MATERIALS AND METHODS
In vitro microperfusion.
Kidneys from New Zealand White rabbits were removed, and 1- to 2-mm coronal slices were made and transferred to chilled dissection medium containing (in mM) 145 NaCl, 2.5 K2HPO4, 2 CaCl2, 1.2 MgSO4, 5.5 d-glucose, 1 trisodium citrate, 4 sodium lactate, and 6 l-alanine, pH 7.4 (290 ± 2 mosmol/kgH2O). From the corticomedullary rays, OMCDis segments were isolated under a dissecting microscope with sharpened forceps. Attention was given to obtaining the ducts from deep within the OMCDis (below the termination of straight proximal tubule segments and adjacent to the medullary thick ascending limbs of Henle's loop). To maximize the reproducibility of this isolation in such a heterogeneous epithelium, relatively short segments (0.5–0.7 mm) were obtained. In vitro microperfusion was performed by the method of Burg and Green (5), as previously described (23). An isolated OMCDiswas rapidly transferred to a 1.2-ml temperature- and environmentally controlled chamber mounted on an inverted microscope and perfused and bathed at 37°C with a solution containing (in mM) 120 NaCl, 25 NaHCO3, 2.5 K2HPO4, 2 CaCl2, 1.2 MgSO4, 5.5 d-glucose, 1 trisodium citrate, 4 sodium lactate, and 6 l-alanine, pH 7.4 (290 ± 2 mosmol/kgH2O) and gassed with 94% O2-6% CO2. The specimen chamber was continuously suffused with 94% O2-6% CO2 to maintain pH at 7.4. The collecting end of the segment was sealed into a holding pipette using Sylgard 184 (Dow Corning, Midland, MI). The length of each segment was measured using an eyepiece micrometer. Twelve-nanoliter samples of tubular fluid were collected under water-saturated mineral oil by timed filling of a calibrated volumetric pipette. Collections during each period were made in triplicate. Transepithelial voltage (V te) was measured using the perfusion pipette as an electrode, with the bath serving as the reference electrode. The voltage difference between calomel cells connected via 1 M KCl-agar bridges was measured with a high-impedance electrometer (Duo 773, WPI, Sarasota, FL).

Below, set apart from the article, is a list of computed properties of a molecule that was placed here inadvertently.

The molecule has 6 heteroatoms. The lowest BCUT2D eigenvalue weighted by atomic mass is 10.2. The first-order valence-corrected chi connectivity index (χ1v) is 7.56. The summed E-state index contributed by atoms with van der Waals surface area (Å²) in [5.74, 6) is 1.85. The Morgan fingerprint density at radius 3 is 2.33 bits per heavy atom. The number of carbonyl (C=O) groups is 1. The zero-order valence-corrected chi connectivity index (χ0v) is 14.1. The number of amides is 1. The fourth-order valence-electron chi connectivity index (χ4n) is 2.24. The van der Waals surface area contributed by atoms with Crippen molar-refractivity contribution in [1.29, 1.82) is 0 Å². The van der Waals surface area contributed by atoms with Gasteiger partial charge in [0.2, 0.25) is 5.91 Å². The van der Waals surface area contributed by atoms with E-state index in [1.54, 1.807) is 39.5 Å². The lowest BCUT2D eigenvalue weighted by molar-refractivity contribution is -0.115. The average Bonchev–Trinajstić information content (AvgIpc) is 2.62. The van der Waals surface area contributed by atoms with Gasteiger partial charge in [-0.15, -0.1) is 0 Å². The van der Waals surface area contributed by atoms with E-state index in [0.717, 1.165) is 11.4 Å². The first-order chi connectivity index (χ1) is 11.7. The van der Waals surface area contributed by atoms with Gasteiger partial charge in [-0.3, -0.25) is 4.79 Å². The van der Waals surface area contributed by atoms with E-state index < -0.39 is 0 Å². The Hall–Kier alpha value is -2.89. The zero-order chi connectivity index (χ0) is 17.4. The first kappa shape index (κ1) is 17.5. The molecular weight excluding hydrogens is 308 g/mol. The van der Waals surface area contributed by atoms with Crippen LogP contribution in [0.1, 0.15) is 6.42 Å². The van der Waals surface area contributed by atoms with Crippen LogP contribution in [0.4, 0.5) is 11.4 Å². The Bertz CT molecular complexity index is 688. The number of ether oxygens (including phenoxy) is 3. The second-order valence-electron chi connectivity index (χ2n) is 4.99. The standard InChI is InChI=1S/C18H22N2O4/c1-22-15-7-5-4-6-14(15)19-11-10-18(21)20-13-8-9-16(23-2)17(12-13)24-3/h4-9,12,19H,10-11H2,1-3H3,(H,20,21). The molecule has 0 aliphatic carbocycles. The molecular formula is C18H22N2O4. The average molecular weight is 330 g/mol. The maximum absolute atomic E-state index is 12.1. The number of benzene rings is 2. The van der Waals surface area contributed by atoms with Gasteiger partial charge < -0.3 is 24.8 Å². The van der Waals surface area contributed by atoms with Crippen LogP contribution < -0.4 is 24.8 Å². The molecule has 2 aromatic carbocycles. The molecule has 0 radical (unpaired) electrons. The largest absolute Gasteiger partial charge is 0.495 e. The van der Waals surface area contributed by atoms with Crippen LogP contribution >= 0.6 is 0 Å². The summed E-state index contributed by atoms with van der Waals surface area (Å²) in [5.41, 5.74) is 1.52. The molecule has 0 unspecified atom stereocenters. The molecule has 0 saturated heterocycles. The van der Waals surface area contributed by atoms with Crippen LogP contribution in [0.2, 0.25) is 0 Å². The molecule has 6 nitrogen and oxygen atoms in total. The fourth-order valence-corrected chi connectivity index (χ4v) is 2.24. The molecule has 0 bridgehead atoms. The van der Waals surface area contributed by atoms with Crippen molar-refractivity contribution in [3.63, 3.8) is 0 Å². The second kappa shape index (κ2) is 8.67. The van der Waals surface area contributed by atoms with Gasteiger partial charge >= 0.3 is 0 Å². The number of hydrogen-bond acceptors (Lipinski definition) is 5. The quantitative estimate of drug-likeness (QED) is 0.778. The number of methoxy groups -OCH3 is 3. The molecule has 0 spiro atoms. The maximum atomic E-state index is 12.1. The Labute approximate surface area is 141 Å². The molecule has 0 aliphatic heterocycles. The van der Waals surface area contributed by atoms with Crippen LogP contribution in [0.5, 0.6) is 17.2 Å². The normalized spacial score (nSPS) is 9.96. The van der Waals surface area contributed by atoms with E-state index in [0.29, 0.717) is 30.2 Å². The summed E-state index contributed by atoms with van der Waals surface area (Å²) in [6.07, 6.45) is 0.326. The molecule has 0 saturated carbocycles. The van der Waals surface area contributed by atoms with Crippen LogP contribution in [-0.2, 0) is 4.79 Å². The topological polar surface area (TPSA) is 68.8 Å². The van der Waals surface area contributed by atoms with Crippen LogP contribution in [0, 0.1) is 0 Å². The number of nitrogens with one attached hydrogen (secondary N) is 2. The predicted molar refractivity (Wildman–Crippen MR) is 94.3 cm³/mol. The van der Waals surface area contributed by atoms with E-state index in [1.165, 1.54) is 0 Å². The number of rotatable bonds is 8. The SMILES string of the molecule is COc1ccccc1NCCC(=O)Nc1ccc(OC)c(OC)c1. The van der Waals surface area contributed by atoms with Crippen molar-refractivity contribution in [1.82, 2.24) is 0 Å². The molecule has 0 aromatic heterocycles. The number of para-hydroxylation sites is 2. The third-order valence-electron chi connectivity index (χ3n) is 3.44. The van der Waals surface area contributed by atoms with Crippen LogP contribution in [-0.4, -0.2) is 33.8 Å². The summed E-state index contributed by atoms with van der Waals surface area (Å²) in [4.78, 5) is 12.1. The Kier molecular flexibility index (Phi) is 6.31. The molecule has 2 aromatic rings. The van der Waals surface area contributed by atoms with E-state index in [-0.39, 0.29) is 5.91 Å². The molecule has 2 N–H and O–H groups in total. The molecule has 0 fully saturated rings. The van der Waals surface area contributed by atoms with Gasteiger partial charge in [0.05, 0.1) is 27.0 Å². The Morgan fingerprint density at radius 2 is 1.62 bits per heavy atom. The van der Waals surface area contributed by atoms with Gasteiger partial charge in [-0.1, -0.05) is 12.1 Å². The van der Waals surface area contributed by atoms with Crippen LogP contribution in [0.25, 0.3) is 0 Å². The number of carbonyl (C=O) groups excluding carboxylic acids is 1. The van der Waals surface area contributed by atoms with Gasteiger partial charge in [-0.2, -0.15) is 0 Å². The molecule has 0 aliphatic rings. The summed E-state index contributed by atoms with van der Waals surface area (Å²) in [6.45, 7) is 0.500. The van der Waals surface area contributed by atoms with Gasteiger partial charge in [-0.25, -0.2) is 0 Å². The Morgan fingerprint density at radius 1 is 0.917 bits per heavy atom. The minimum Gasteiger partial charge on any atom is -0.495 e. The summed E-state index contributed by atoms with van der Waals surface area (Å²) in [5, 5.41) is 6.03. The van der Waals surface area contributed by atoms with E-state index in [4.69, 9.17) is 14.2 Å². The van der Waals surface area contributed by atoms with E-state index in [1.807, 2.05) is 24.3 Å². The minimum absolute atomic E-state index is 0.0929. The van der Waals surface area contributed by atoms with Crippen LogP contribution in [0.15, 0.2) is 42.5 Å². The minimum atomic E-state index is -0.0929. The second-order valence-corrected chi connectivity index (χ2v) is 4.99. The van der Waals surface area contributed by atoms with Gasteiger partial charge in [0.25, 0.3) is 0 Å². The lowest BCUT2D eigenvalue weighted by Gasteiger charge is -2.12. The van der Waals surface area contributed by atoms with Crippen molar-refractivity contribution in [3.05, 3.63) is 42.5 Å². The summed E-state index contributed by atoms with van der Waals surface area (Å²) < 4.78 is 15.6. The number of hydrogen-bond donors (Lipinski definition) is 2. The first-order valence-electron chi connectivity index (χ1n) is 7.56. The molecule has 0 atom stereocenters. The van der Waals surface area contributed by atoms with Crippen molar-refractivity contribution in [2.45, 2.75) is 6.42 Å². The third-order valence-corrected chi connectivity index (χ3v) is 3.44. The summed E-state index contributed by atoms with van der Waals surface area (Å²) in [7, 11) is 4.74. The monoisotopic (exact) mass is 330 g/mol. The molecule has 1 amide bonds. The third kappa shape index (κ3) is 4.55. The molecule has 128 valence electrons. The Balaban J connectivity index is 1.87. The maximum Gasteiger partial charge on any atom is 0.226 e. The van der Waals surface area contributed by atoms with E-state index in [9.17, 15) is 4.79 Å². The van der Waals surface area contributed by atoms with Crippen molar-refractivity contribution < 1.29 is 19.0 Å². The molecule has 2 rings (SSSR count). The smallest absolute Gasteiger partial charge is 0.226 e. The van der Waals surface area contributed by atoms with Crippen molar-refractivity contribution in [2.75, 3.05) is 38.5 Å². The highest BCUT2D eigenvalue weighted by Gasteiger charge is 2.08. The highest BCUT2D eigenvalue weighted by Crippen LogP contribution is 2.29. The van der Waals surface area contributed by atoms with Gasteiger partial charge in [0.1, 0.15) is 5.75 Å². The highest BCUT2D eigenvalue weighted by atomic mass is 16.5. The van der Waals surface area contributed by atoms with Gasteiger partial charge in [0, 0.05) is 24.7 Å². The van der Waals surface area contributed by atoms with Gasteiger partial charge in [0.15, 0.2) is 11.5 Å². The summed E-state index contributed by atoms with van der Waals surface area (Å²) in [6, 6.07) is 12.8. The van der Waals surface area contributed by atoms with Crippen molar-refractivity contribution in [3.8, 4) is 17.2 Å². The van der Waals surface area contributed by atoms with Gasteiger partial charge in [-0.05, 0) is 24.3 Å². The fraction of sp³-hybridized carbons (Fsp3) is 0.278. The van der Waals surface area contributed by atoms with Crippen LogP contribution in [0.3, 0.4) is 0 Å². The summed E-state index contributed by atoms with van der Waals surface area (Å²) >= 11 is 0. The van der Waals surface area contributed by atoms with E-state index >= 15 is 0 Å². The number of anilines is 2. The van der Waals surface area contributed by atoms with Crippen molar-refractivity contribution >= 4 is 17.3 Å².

The concentration of total CO2 (assumed to be equal to that of HCO ) in perfusate (C0) and collected fluid (CL) was measured in a continuous-flow microfluorimeter (Nanoflo, WPI, Sarasota, FL) (24, 26). Because there is no net water absorption in the OMCDis (6), was calculated as (C0 /CL) × (VL /L), whereVL was the rate of collection of tubular fluid (∼1.5 nl/min), L was the tubular length (in mm), andJ was in picomoles per minute per millimeter tubular length. When > 0, there was net HCO absorption equivalent to net H+ secretion. The coefficient of variation of the Nanoflo microfluorimeter was <0.5%. This level of sensitivity allowed us to reliably detect HCO differences of 1 mM between perfused and collected fluids. In practice, at a perfusion rate of 1.5 nl/min, there was generally a difference of 3–4 mM between C0 and CL values. For experiments in which luminal Na+ was reduced, NaCl was substituted withN-methyl d-glucamine chloride.
Measurement of pHi.